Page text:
The difference between a professional and a non-professional artist – Part 2

What does ‘professional’ mean?

Like many words, professional has changed its meaning over the course of history, adapting itself to society’s evolving concerns. Its origins were quite high-minded. To profess is to make a public declaration of adherence to an ideal or a standard. Such a solemn ‘profession’ was – still is – made by people entering religious life. The same principle was adapted for two occupations where the interests of the worker and customer could be in conflict: medicine and the law. Here the professional vowed to put the client’s best interests before their own – for instance by not advising them to pursue a hopeless lawsuit. Because of this discipline, the first professions avoided – and largely still do – external supervision of their members’ conduct, because they do it themselves through bodies such as the General Medical Council and the Bar Council. There is a high social status to being a professional and over time other workers have described themselves as professional in order to benefit from the association, though without always considering its meaning in terms of behaviour, or having the regulatory controls that the first professions have.

In culture, another sense of professional arose when wealthy people began to practice art for pleasure. The amateur – literally, ‘lover’ – emerged during the Enlightenment as nobles and the bourgeoisie turned to the newly reimagined Fine Arts as a secular value system. The appearance of amateurs must have been annoying to working musicians, painters and writers, as people with an already high social status moved in on their territory, no longer just willing to pay for their services but wanting to engage with them in a variety of ways. An amateur musician might hire others but want to perform with them too – the potential for friction is obvious, given the rigid social hierarchies still in place. The practice continued well into the 20th century (the last cricket match between ‘Gentlemen and Players’ was held in 1962) but no longer has much meaning because the social standing of a professional artist and sportspeople has been transformed over the same period. Today, many artists see being paid not just as earning a living but as validation of their status as artists and are quick to defend their position on that basis. For some, amateur has acquired the status of an insult.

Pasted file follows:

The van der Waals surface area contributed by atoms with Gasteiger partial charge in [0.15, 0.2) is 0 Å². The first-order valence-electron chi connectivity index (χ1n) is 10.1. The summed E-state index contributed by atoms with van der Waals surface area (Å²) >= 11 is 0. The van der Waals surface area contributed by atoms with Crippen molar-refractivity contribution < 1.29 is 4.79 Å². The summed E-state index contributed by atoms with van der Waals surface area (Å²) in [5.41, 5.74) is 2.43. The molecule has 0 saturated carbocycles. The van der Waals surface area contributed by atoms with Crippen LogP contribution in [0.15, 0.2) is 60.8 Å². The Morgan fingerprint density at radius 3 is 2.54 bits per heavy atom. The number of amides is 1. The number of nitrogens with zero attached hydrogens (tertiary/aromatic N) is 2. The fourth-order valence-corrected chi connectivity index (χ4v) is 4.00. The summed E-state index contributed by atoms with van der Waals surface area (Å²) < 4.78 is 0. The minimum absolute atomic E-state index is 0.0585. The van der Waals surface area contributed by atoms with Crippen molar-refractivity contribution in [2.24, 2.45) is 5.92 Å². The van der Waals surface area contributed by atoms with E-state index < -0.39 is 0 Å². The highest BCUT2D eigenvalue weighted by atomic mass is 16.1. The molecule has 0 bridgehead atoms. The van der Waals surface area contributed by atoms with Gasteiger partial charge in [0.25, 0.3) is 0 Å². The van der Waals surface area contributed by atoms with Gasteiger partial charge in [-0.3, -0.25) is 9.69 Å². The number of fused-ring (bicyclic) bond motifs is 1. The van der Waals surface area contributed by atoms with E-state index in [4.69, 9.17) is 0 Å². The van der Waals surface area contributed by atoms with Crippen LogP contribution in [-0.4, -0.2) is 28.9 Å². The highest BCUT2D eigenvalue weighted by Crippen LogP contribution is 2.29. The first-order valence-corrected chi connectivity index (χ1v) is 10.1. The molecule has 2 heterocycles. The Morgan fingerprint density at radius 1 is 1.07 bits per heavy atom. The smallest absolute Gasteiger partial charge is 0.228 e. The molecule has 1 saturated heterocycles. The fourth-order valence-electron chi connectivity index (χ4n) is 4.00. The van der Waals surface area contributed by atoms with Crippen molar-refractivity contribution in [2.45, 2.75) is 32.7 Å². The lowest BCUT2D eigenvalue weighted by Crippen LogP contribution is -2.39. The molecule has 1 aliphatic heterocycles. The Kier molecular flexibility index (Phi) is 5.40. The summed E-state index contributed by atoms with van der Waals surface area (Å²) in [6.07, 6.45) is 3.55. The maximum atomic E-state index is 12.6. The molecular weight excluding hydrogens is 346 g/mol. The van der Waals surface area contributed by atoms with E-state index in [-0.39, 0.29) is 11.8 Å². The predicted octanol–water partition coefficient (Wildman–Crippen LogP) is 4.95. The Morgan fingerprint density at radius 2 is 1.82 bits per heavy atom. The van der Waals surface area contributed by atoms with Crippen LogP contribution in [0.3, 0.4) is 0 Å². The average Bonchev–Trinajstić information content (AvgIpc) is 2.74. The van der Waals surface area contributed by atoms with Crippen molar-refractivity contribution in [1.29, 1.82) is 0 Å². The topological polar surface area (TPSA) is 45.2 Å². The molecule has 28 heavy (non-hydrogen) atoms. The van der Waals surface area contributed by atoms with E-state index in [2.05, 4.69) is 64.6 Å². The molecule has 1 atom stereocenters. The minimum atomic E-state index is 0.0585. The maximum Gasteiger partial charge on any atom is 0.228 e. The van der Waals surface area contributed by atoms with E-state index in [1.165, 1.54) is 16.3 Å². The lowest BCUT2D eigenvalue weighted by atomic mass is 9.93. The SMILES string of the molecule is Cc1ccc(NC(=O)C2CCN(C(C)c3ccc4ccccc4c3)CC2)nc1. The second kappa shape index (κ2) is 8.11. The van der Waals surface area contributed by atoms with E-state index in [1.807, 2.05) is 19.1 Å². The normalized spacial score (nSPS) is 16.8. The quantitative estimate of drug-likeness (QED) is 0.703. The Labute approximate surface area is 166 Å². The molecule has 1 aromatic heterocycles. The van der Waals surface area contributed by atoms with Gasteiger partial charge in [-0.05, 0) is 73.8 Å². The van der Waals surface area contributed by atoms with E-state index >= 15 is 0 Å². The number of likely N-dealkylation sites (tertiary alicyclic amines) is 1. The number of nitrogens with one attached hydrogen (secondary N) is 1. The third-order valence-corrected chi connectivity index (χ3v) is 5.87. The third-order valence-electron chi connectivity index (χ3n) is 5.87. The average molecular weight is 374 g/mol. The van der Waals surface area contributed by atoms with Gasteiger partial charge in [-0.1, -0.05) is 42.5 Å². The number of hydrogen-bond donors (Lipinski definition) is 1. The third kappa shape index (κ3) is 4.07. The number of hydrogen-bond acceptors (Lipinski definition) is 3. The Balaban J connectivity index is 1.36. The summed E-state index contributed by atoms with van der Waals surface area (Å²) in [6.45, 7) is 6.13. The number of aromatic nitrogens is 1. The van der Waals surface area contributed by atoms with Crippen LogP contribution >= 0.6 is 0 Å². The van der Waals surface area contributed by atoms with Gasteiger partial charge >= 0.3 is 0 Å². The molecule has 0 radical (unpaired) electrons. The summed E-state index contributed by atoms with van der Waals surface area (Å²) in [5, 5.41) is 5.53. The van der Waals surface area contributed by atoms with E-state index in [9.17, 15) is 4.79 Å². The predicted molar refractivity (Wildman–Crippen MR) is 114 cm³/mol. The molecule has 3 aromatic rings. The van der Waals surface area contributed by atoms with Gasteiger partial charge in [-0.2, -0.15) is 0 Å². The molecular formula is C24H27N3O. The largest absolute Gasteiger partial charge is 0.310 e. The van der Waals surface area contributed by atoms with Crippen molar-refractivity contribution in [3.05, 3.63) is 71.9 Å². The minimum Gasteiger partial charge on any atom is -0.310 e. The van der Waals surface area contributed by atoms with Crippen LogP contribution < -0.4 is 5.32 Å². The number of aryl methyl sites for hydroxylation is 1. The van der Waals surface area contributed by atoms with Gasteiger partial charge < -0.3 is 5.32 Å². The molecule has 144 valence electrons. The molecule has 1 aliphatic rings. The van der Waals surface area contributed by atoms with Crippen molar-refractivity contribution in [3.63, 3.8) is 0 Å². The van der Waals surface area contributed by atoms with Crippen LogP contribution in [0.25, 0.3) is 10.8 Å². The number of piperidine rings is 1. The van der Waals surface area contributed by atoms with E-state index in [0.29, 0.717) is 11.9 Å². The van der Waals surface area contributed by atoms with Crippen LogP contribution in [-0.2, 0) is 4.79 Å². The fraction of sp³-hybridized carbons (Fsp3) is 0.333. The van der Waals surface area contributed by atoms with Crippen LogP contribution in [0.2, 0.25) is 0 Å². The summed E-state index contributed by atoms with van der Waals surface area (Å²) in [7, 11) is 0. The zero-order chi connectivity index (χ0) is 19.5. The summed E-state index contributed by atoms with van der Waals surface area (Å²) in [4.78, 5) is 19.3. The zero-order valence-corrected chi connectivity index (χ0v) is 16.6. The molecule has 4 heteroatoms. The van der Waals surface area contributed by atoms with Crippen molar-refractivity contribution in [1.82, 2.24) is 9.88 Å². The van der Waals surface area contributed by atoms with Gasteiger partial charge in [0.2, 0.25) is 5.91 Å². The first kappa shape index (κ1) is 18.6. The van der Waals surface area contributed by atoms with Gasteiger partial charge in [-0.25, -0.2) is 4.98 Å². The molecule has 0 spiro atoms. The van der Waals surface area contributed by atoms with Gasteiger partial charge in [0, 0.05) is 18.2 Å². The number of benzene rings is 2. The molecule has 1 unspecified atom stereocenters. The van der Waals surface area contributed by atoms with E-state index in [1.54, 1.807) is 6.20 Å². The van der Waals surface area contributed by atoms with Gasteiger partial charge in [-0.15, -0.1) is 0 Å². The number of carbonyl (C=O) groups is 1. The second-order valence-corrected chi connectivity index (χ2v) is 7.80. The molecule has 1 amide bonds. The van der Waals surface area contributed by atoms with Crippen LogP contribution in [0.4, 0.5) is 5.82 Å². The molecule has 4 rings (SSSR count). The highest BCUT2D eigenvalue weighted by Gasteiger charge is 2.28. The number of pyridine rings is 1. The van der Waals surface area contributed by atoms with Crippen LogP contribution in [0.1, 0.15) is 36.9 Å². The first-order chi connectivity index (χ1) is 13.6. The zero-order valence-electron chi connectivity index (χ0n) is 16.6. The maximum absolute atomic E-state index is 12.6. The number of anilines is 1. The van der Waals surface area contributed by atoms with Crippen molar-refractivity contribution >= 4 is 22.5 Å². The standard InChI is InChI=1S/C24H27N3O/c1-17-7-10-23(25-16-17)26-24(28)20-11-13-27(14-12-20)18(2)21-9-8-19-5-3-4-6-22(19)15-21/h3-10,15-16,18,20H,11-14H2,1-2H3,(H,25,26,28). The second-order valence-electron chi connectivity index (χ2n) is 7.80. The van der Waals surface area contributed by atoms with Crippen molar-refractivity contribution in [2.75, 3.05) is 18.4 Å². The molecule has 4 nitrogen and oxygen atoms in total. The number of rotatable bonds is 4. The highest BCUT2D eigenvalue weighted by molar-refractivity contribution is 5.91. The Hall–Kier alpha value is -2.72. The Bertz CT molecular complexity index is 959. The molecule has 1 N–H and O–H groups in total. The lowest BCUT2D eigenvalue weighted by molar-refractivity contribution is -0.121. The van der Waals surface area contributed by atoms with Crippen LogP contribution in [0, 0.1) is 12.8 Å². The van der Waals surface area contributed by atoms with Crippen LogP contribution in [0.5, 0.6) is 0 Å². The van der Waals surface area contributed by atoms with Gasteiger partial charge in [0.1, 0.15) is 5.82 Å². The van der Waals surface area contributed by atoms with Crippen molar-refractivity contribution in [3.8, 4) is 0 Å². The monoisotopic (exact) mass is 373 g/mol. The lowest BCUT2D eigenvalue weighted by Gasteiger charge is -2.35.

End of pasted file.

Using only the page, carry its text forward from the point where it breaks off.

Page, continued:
It is worth recalling these two complicated but different ideas of professionalism because my thinking about participatory art uses the same word but with yet another set of meanings. When I speak of professional and non-professional artists, I make no judgement either about their conduct (the first idea) nor their ability (the second). Instead, I’m making a distinction between their intentions in the act of making art. In my thinking, a professional artist is someone for whom making art is their principal occupation. By principal, I don’t even mean that they spent most of their time doing it, simply that they regard it as the most important thing they do. A poet is unlikely to spent most of her time writing poetry; T. S. Eliot was first a banker and then a publisher. Many painters spend as much time teaching as painting. These artists are professionals in my sense not because they are paid for their artistic work, nor because it is better than other people’s artistic production, but because they regard it as the most important thing they do. Other occupations might be necessary to earn their living, but they are simply means to an end: it is creating art that is their purpose in life. 

As a result, professional artists bring different resources to the partnership with non-professional artists that is at the heart of participatory art. Among other things, they bring:

  • Education – a training in their practice 
  • Skill and expertise – developed through long periods of work
  • Knowledge – not just of their art but of the context of the project, the other stakeholders, the reasons why it is happening and more
  • Experience – of creative projects, of working with others and often of participatory art practice itself
  • Context – an understanding of ideas, trends and practice in their art and the cultural sector, and often in fields such as education, public services and policy
  • Informed judgement – with all these resources they can look at work with knowledge of the context in which it stands and the benchmarks against which it can be assessed 
  • Talent – like energy, talent is elusive and variable, but it is likely that anyone working professionally as an artist will have talent for what they do

Individually, these resources are valuable; in combination, they amount to a huge concentration of power on one side of the partnership between professional and non-professional artists. Tomorrow, I’ll look at why that isn’t necessarily a problem and the resources that enable non-professional artists to even the table. 

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